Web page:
As of November 8, the situation in Standing Rock is in flux. Energy Transfer Partners, the pipeline owners, have ignored the federal government’s request to “voluntarily pause” construction and have arrested nearly 150 people for trying to prevent construction. To keep up with the latest developments at Standing Rock, visit Earthjustice’s FAQs page.

The tribe’s concern about pipeline spills is legitimate. According to CCN, there were 132 “significant” spills in in the US in 2015, or roughly one every three days. A spill in the Missouri River would impact the drinking water of millions.

“Major oil spills in rivers including the Yellowstone and Kalamazoo in recent years raise serious questions about pipeline safety,” said Bob Irvin, President of American Rivers, another EarthShare member. “Water is life, for the Standing Rock Sioux and for every American. Clean water is essential to our health and well-being.”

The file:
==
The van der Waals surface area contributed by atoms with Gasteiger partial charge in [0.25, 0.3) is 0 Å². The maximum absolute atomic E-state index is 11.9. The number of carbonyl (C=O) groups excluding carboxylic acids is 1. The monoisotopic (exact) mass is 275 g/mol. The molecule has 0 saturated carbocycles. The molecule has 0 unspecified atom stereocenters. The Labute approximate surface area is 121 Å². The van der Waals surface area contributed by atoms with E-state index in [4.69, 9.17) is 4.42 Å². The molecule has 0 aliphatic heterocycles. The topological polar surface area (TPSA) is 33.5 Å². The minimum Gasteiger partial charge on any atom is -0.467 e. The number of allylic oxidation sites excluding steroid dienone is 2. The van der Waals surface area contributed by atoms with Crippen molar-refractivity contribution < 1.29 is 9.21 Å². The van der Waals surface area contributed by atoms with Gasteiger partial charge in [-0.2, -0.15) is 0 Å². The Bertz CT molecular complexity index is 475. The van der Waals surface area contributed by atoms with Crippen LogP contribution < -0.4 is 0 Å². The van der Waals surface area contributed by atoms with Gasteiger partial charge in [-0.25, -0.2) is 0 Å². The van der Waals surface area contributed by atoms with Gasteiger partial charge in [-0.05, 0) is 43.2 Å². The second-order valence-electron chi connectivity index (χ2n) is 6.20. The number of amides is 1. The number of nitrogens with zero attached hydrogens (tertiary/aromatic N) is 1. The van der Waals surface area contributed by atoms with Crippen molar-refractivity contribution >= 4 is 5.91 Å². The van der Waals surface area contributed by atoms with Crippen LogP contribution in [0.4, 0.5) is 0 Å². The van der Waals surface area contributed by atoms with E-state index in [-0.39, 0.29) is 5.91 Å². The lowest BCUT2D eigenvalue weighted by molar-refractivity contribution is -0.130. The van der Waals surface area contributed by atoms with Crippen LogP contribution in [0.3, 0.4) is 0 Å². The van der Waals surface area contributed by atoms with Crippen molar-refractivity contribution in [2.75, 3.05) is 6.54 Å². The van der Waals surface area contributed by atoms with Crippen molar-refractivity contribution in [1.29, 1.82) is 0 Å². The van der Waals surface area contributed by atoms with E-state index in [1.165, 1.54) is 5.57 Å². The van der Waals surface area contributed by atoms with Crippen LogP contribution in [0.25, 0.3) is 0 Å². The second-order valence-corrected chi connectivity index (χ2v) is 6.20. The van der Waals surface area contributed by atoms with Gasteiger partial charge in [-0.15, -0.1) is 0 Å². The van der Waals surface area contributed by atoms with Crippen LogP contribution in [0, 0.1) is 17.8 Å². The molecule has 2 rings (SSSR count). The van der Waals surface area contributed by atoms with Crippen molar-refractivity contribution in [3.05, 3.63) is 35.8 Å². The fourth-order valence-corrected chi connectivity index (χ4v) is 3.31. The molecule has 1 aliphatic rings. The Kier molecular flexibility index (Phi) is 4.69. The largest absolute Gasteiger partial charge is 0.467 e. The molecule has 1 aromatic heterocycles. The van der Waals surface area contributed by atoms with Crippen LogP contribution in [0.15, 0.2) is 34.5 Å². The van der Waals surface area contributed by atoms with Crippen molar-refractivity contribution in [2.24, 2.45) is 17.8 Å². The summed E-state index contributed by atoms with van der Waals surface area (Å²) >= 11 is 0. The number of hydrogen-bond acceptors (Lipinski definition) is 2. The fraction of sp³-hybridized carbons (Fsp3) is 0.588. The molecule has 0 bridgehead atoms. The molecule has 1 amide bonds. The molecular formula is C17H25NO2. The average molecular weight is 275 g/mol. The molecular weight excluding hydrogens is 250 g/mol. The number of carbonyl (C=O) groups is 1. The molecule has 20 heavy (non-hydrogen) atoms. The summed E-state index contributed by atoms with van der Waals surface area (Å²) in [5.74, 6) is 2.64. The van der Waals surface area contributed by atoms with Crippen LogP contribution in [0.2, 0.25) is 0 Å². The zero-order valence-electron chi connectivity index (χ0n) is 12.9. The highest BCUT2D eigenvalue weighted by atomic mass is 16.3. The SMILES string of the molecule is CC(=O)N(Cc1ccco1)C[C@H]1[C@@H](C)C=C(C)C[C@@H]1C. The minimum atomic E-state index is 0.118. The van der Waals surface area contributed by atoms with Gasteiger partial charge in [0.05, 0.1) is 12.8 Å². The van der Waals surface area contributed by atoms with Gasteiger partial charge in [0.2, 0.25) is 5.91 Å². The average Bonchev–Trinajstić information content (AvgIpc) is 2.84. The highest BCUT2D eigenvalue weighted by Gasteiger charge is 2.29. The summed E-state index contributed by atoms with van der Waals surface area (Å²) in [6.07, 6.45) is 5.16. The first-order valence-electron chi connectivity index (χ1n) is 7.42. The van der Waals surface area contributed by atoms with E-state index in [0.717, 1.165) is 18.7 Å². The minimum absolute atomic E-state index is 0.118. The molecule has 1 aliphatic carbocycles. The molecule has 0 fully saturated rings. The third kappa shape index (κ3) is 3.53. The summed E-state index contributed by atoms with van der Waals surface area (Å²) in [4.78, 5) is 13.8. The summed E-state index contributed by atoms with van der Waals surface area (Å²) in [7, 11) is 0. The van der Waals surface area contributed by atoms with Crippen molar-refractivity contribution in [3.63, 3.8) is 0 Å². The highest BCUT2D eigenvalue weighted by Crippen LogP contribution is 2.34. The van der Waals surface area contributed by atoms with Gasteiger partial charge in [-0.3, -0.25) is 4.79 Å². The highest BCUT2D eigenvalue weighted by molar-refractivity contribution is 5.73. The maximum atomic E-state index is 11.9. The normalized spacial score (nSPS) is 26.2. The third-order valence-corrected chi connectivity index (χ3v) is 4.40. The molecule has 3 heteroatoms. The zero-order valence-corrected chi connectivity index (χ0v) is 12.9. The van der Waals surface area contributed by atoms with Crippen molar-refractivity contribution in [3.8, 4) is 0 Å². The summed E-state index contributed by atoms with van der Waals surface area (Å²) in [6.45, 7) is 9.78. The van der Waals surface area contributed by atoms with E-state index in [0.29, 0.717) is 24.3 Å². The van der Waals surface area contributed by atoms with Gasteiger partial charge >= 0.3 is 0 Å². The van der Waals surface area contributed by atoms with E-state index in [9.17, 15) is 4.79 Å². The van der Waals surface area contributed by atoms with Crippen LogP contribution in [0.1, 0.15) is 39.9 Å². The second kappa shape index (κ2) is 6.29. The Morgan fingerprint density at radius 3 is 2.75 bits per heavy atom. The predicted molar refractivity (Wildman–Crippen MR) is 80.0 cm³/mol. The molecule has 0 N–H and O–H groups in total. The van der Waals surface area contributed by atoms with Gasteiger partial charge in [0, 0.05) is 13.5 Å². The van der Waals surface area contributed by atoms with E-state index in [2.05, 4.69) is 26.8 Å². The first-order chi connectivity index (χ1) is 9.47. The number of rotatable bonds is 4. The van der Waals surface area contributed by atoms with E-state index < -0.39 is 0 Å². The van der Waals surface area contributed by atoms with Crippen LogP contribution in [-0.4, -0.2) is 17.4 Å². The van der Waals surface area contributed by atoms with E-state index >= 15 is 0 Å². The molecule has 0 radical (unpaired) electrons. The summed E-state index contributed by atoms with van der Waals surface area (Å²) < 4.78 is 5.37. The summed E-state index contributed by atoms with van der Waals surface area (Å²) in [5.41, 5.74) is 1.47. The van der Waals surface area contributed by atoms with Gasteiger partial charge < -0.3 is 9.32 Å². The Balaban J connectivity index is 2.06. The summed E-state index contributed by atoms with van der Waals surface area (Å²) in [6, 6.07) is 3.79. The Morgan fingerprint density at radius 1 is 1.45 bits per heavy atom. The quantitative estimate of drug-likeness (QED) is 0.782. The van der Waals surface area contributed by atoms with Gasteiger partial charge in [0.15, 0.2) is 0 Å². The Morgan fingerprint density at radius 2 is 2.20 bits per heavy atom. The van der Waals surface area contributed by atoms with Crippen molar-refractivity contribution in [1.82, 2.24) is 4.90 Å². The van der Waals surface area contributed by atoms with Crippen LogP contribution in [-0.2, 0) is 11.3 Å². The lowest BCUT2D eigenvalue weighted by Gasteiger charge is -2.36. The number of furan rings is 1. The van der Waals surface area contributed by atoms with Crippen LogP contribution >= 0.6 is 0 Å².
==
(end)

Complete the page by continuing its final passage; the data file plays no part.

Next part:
Environmental organizations like American Rivers, Natural Resources Defense Council, and the National Wildlife Federation are calling on the Obama Administration to conduct a full Environmental Impact Statement and/or revoke the permit. They also note that the Sioux’s land rights, established by the Fort Laramie Treaty of 1851, are being ignored.

“The Corps must fulfill its trust responsibility to Tribal Nations, respect their treaty rights, and properly consult them so that Native Peoples, and all Americans, can be fully informed about whether the Dakota Access Pipeline is worth the costs,” said Garrit Voggesser and Jim Murphy of the National Wildlife Federation.